Then again, English is a pretty strange Indo-European language. It has a lot of complexity where it doesn't really add anything, like the plethora of irregular verbs, or the many words that end with the letter e for historical reasons, despite it not being pronounced for centuries. And in other areas, the simpler rules of English come at the cost of expressive ability. Almost non-existent verb conjugation makes things simple, but it also requires 3 words to say "we will run" as opposed to a heavily conjugated verb like "correremos".
Compulsive linguistic fetishist chiming in here:
The "irregular verbs" are not irregular in English (at least, not if you're referring to the stem changers; there are some true irregulars but not many). Swim-swam-swum, sing-sang-sung, etc. (and several other varieties of stem-changers) are ALL regular. They were mislabeled as irregular by 19th century prescriptivist grammarians who didn't know what they're talking about (and who thought that Latin was "perfect" and that any deviation from Latin represented grammatical corruption). The "irregular" verbs are Anglo-Saxon strong verbs. They follow clear, regular patterns and pre-date the influence of Norman French.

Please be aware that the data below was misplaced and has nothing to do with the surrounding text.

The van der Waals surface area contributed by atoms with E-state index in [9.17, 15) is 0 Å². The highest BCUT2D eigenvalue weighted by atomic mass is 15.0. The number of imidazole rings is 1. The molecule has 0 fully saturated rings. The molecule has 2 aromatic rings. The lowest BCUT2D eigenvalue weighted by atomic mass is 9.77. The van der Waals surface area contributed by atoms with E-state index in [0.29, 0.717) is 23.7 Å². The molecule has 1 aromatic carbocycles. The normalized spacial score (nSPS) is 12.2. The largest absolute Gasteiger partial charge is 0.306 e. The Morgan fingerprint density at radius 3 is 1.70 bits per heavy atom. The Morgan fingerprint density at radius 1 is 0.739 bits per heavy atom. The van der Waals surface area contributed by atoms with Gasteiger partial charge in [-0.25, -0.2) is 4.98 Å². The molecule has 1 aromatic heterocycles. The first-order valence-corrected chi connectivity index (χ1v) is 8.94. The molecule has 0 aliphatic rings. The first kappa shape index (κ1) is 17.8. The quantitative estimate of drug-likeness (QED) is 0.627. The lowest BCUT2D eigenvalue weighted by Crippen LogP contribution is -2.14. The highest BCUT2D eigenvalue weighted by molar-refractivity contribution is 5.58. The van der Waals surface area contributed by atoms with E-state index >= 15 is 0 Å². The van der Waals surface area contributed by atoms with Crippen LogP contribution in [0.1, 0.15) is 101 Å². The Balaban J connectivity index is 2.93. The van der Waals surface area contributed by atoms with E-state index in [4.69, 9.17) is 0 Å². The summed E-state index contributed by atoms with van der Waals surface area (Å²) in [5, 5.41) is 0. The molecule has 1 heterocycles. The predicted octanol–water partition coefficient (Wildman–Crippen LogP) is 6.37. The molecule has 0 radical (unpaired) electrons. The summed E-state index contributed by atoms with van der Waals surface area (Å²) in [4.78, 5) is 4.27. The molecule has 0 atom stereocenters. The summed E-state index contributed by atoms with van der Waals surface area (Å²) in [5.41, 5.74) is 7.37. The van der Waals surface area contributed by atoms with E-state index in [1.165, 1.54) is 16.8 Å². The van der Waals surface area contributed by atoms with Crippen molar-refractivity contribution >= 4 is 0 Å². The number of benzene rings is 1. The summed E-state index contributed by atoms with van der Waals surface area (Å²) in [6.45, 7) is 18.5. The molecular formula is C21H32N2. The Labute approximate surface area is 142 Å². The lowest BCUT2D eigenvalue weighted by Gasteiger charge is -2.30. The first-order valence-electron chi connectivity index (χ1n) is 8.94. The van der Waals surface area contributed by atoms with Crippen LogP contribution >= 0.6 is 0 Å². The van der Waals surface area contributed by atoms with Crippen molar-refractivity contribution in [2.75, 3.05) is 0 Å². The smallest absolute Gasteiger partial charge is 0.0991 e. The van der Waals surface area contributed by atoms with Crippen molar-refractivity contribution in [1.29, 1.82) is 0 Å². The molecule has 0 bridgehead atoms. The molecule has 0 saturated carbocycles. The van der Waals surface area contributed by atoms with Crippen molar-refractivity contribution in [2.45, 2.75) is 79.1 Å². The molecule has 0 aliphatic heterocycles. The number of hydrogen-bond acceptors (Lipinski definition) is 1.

Spelling peculiarities are a product of the (relative) freezing of orthography with the invention of the printing press. This is not a linguistic issue, it's one of editorial culture. We COULD have changed spellings as pronunciations changed (and other Indo-European cultures did change their orthography as pronunciation changed in the centuries since the invention of the printing press), but for political reasons have not. It has nothing to do with the language itself (other than the fact that freezing orthography tends to retard language change).
Verb conjugation was not nonexistent in Anglo-saxon words (your "irregular verbs"), and its slow disappearance is the result of Norman influence. Conjugation in Anglo-Saxon was a stem-change, not an inflection. Initially, the only nonconjugating words were borrowed from Latin and Norman French. Over time, because of the prestige status of Norman French, those words became the new normal in English, and old strong verbs begun to lose their conjugations. As an example, it used to be Climb-clamb-clumb, not Climb-climbed-climbed.
Your "we will run" vs "correremos" point about the Spanish being shorter is silly. The English version is 3 syllables and the Spanish is 4. So which is actually shorter to say?
English is weird for an Indo-European language because it is actually a hybrid of the Germanic and Romance branches. This hybridization stripped out incompatible features between the two source families.